Hyperlinks are the backbone of the Web. They provide a means to connect one piece of information (a web page, for example) to another piece of information. If you have designed two web pages, a hyperlink will provide a way to jump from one page to the other. If you have one long web page, a hyperlink can be used as a bookmark to help people jump from one part of the page to another, and back again. This is what a hyperlink looks like (the blue underlined text):
But let's discuss what happens when the link is clicked on.
What is a Hyperlink?
When you click a hyperlink to another website (assuming you are connected to the internet), this is what happens.
Your browser gathers the information about the link and sends the request to something called a naming server. The naming server translates the link text (www.homeandlearn.co.uk, for example) into a series of numbers. These numbers are called the IP address. These are needed because computers don't speak in a written language. So the computer needs something it can understand. An IP address is a set of four numbers separated by full stops (IP version 4). Each set of numbers is between 0 and 255. So when you click the link, the text address will be translated into an IP address, something like 126.96.36.199.
The IP address will be used to identify a particular computer. If the computer, usually the naming server, doesn't have the address in its database, it will pass the address further up the naming server food chain. If no naming server can find the IP address, the failure is passed back down to your browser. At this stage you'll probably see a 404 error message.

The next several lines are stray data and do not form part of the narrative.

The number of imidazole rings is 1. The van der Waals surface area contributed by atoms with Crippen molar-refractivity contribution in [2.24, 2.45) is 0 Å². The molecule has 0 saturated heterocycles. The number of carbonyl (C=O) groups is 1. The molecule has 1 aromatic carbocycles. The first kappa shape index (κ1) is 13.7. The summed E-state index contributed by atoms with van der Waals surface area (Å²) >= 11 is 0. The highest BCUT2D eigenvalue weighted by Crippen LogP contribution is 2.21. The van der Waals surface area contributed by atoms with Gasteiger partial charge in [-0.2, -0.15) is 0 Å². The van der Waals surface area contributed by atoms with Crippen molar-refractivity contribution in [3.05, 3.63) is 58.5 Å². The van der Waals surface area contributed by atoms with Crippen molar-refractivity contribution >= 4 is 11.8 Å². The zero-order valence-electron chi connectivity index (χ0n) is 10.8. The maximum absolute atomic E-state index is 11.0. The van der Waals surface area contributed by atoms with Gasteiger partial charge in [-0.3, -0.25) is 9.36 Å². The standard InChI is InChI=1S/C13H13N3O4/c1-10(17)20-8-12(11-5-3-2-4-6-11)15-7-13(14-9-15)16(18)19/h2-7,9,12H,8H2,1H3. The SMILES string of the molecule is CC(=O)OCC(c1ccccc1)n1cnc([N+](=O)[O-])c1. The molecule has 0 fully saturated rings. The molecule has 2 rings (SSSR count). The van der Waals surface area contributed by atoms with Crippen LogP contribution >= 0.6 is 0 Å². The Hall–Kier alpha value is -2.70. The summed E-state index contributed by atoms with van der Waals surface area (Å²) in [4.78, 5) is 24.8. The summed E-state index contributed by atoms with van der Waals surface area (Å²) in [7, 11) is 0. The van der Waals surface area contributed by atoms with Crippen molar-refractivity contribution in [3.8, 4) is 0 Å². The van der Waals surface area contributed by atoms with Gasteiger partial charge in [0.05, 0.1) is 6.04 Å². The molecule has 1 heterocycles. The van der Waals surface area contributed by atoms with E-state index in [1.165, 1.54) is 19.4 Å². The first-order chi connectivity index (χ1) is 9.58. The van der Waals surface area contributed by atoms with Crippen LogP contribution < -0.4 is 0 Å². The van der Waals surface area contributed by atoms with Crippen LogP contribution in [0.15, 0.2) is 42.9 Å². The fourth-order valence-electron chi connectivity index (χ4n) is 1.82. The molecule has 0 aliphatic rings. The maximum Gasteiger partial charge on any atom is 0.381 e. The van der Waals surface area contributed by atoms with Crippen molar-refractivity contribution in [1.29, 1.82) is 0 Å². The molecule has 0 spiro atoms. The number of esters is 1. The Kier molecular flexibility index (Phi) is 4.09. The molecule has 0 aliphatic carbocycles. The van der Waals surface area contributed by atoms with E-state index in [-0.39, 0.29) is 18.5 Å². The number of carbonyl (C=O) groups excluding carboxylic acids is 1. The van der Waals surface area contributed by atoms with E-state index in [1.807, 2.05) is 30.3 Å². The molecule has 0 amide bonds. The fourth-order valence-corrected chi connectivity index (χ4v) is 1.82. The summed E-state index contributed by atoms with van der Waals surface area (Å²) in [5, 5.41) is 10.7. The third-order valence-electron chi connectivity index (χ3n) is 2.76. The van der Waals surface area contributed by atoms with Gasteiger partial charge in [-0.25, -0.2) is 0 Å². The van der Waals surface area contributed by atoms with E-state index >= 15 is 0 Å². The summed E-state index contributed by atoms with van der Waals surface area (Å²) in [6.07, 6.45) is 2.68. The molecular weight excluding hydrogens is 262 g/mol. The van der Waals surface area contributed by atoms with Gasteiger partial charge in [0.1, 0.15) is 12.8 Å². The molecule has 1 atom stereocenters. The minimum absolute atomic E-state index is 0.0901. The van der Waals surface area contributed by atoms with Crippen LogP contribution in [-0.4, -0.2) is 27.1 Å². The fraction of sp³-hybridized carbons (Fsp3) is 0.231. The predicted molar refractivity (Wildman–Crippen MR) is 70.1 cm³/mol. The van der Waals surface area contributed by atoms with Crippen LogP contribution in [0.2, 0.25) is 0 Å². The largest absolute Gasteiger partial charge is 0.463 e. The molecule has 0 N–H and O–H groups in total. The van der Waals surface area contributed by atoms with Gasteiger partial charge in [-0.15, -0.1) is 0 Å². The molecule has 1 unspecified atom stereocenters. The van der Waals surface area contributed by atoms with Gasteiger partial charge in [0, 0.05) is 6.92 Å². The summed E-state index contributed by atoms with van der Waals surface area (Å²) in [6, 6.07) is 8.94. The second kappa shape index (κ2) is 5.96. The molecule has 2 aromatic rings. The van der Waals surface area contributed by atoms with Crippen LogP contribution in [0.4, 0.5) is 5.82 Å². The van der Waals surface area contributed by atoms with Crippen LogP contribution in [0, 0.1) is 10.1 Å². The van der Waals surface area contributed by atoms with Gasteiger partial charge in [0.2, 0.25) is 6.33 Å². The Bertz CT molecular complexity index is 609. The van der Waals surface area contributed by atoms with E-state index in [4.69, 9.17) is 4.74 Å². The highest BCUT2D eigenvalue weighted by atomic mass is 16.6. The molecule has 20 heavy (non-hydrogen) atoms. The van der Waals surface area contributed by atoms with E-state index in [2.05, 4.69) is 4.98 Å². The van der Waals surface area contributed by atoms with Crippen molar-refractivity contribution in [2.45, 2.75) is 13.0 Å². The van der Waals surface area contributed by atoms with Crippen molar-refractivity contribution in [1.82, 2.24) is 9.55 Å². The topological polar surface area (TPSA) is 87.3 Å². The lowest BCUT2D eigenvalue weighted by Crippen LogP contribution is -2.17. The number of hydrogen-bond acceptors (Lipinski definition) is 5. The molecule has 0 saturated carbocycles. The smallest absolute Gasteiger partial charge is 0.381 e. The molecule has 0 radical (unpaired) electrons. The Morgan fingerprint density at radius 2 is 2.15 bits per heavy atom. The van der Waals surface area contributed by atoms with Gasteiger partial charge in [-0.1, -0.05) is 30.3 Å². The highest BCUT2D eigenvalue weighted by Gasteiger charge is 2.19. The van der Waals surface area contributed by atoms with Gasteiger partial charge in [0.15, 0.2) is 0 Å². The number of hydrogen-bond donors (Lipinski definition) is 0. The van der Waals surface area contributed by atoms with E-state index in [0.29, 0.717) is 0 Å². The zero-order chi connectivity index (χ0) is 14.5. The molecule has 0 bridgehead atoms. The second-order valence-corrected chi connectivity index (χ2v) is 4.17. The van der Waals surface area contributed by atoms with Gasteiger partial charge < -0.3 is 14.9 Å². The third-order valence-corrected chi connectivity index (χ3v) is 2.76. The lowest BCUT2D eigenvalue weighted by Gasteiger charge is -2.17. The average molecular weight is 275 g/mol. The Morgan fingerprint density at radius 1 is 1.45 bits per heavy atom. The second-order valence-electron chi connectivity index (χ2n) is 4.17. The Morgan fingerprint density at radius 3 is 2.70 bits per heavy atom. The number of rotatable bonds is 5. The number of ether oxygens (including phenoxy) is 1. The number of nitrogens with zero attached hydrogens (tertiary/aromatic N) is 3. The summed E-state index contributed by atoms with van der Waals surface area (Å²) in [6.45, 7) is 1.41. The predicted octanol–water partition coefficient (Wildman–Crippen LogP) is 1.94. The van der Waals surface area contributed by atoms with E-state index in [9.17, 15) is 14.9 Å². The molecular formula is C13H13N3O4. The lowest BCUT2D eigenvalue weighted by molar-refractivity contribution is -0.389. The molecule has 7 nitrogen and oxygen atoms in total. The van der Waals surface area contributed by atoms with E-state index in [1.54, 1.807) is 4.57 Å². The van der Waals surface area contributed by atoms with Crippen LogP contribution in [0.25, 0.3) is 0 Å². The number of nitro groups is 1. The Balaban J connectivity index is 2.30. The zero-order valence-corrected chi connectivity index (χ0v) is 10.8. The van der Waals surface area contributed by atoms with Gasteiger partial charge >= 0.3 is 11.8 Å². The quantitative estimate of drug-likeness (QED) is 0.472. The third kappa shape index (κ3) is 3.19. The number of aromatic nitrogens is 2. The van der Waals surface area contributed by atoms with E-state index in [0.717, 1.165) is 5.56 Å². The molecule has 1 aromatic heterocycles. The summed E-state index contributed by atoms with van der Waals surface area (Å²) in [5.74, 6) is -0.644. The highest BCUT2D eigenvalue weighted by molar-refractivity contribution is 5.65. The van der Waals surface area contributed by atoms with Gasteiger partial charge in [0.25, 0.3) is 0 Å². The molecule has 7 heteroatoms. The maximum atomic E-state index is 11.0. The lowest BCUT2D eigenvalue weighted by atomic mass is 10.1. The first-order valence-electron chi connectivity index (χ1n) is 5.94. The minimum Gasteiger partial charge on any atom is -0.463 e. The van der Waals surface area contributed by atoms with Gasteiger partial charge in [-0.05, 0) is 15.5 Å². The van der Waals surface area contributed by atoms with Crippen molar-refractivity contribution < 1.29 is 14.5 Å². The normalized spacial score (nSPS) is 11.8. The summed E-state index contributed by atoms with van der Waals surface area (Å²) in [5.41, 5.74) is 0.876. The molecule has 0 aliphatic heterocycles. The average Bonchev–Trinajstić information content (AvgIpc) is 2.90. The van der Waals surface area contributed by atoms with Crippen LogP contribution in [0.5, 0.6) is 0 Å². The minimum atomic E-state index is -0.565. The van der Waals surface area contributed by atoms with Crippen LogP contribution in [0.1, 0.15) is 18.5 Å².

If the address is found, however, the IP address is sent to your browser. The browser then contacts the web server that has the web page you requested. The page is then sent to your browser. However, that's not the end because requests are done one at a time. If the web page has images, the browser will see this and then request that the images be brought back to the web page as well. One image at a time.
Uniform Resource Locator
A uniform resource locator, or URL, is commonly called an address. The URL of our web Page is http://www.homeandlearn.co.uk/. Let's break this down a bit.
http stands for hypertext transfer protocol. A protocol is a set of standards that one computer uses to speak to another. There are quite a lot of different protocols. For web communications, the two most common protocols are hypertext transfer protocol and file transfer protocol (FTP). Thereís another layer of protocols underneath this called Transmission Control Protocol/Internet Protocol (TCP/IP). The http in a web address is followed by a colon and two forward slashes.
This is the Domain Name, the part that gets translated into an IP address. The domain name is split into three parts, separated by full stops:
www The host name
homeandlearn The enterprise domain name
co.uk The top-level internet domain name. Others are .com (commercial), .org (organisation), .gov (government)
If no html page is specified, the forward slash tells the server to look for the default web page. This is usually index.html. The index.html page is one that you have created. Thatís why naming the first page of your internet site index.html is so important.
The index.html Page
Your web site will probably have lots of individual web pages. Suppose somebody comes to your site for the first time. How does the browser know which of your many pages to load first? After all, your visitor may well have just typed this in the address bar:
The answer to the question is - "default page". When you buy web space with a web hosting company, you are given a folder to upload all your files. The hosting company will have already specified a default web page for that folder. This is usually index.html. So if somebody types the above address, the browser will look for the default page. You don't have to type this:
The browser already knows to serve up the default page. If you haven't uploaded
a page called index.html then your visitors may well get an error page when
going to your site. So it's important that you have a web page called index.html,
as this is the first page on your site your visitors will see when typing your
domain name into the browser's address bar.
OK, we've learnt what a link is, and what happens when you click one, but let's see how to create them.